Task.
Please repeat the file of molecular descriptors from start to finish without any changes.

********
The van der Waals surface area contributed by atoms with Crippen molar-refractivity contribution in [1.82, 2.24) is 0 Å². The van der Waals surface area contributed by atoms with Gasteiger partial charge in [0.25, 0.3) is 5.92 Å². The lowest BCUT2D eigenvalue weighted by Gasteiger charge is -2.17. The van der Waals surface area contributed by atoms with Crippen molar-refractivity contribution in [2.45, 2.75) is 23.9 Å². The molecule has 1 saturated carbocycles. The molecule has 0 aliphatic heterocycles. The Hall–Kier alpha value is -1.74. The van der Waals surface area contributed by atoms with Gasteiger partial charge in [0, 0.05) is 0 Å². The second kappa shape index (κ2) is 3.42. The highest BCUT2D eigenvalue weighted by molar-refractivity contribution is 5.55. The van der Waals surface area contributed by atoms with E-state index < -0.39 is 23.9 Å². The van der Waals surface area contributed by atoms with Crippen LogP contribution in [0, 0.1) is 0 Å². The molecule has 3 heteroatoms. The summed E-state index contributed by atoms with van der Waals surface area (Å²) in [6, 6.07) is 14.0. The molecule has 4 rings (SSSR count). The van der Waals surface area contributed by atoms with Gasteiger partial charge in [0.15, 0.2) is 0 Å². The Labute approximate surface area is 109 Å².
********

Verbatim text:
The van der Waals surface area contributed by atoms with Crippen molar-refractivity contribution in [1.82, 2.24) is 0 Å². The van der Waals surface area contributed by atoms with Gasteiger partial charge in [0.25, 0.3) is 5.92 Å². The lowest BCUT2D eigenvalue weighted by Gasteiger charge is -2.17. The van der Waals surface area contributed by atoms with Crippen molar-refractivity contribution in [2.45, 2.75) is 23.9 Å². The molecule has 1 saturated carbocycles. The molecule has 0 aliphatic heterocycles. The Hall–Kier alpha value is -1.74. The van der Waals surface area contributed by atoms with Gasteiger partial charge in [0, 0.05) is 0 Å². The second kappa shape index (κ2) is 3.42. The highest BCUT2D eigenvalue weighted by molar-refractivity contribution is 5.55. The van der Waals surface area contributed by atoms with E-state index < -0.39 is 23.9 Å². The van der Waals surface area contributed by atoms with Crippen LogP contribution in [0, 0.1) is 0 Å². The molecule has 3 heteroatoms. The summed E-state index contributed by atoms with van der Waals surface area (Å²) in [6, 6.07) is 14.0. The molecule has 4 rings (SSSR count). The van der Waals surface area contributed by atoms with Gasteiger partial charge in [0.15, 0.2) is 0 Å². The Labute approximate surface area is 109 Å².